While at the institute, the opportunity was taken to undertake some experimental archaeology, using the replica 1Q scroll jars and lids there. These replica jars are found in a variety of places, and their production could be an essay in itself, but thus far we have encountered them in Manchester Museum and in private collections. If anyone has further details about them do get in touch with us.

The interest with the replica jars is that they provided a chance for experimenting on how the lids might have been tied on (IF they were tied at all), when most of the jars had no handles. The knob on top of the lids provides an easy means of looping string around it, but where else did such string go? We tried tying the string around the knob and on to the neck, though the replica jars do not have the high neck of the actual 1Q jars and thus the string tended to be unstable. This form of tying still resulted in the lid being able to be lifted a little. We also determined that a tight fit of lid to jar was necessary, which would only be facilitated by having cloth tied to the neck (jar covers), to create a snug casing. A tightly bound jar cover could possibly also then have been used to bind on the lid, with its edges pulled up towards the knob. Textiles could also be used to completely cover the lid, bound on to the neck. It was determined that it would be hard to create a very tight binding of string alone unless it went around the base of the jar, and even this would not be as secure as a fit using cloth laid over the mouth of the jar and tied on to the neck prior to the lid being fitted. Jar covers are therefore an essential part of securing the lid snugly.

String of various kinds has been found in association with the jars in scroll caves, and further examination of this string may enable us to determine whether it might have been used for tying on scroll wrappers, jar covers or the exterior of jars.

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experiments with string: image copyright Joan Taylor

 

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First Network Meeting Paris 12-14 December 2016

dscf5352The Network meeting in Paris was attended by all partners: Joan Taylor, Marcello Fidanzio and Dennis Mizzi, along with Network Facilitator Sandra Jacobs. It was decided in order to have a Network meeting coinciding with practical work visiting the Qurman jar at the Musée du Louvre for close examination. It was a great opportunity for all parties to outline their respective work, discuss plans and share information.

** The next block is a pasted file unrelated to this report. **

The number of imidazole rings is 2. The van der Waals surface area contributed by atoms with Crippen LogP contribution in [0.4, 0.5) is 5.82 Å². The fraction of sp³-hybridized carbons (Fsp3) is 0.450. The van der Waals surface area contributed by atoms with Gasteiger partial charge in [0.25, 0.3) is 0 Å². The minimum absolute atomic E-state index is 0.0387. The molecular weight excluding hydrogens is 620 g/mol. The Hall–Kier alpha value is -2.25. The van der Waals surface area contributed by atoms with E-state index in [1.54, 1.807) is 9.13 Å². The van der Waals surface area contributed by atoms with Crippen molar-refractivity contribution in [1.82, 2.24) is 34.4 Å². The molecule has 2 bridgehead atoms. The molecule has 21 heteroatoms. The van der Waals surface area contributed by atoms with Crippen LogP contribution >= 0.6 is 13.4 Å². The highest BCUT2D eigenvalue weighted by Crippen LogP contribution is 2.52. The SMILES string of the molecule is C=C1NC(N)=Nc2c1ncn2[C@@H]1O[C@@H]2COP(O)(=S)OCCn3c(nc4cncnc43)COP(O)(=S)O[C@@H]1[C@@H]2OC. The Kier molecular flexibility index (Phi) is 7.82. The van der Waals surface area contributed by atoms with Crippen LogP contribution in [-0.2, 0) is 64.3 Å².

As well as visiting the Louvre, the partners were honoured to meet with Monsieur Henri de Contenson, excavator of Cave 3Q, now in his 90s, and Madame de Contenson. He talked about his memories of working at Qumran in the 1950s, which was very valuable.

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Since on Tuesday the Louvre is completely closed to visitors, the jar Q46 (AO20147) was brought out for examination in the gallery of the museum, with the kind assistance of curator Mahmoud Alassi. Lid Q13 (AO20148) was also examined. Our examination added to our awareness that greater comparative knowledge of the jars from Cave 1Q is vital, and this can only to be gained from studying them in the various international collections in which they are held.Initial publication details are provided by Dariusz Długosz, “Qumrân au musée du Louvre: En hommage à Józef Tadeusz Milik (1922-2006),” Revue de Qumrân 22/1 (2005): 121-129, and also at: http://cartelfr.louvre.fr/cartelfr/visite?srv=car_not_frame&idNotice=37415;

Our next Network meeting will be in April.

Just Published by Marcello Fidanzio: The Caves of Qumran

 

The Caves of Qumran

Edited by Marcello Fidanzio, Facoltà di Teologia di Lugano

Continue reading “Just Published by Marcello Fidanzio: The Caves of Qumran”

Ceramic Finds in MacCalister Gezer Drawer at PEF

 

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From a label brought out from a drawer, identifying “POTTERY and LINEN from DEAD SEA SCROLL CAVES,” Joan Taylor asked for further investigation of a drawer otherwise holding Gezer material at the PEF, where along with Qumran linen she had previously identified, was housed. To everyone’s excitement, executive secretary, Felicity Cobbing brought out pottery sherds labelled with the abbreviation ‘AF’. As with the linen, AF stands for Ain Feshkha, which related to Qumran Cave 1Q (originally called the ‘Ain Feshkha Cave’).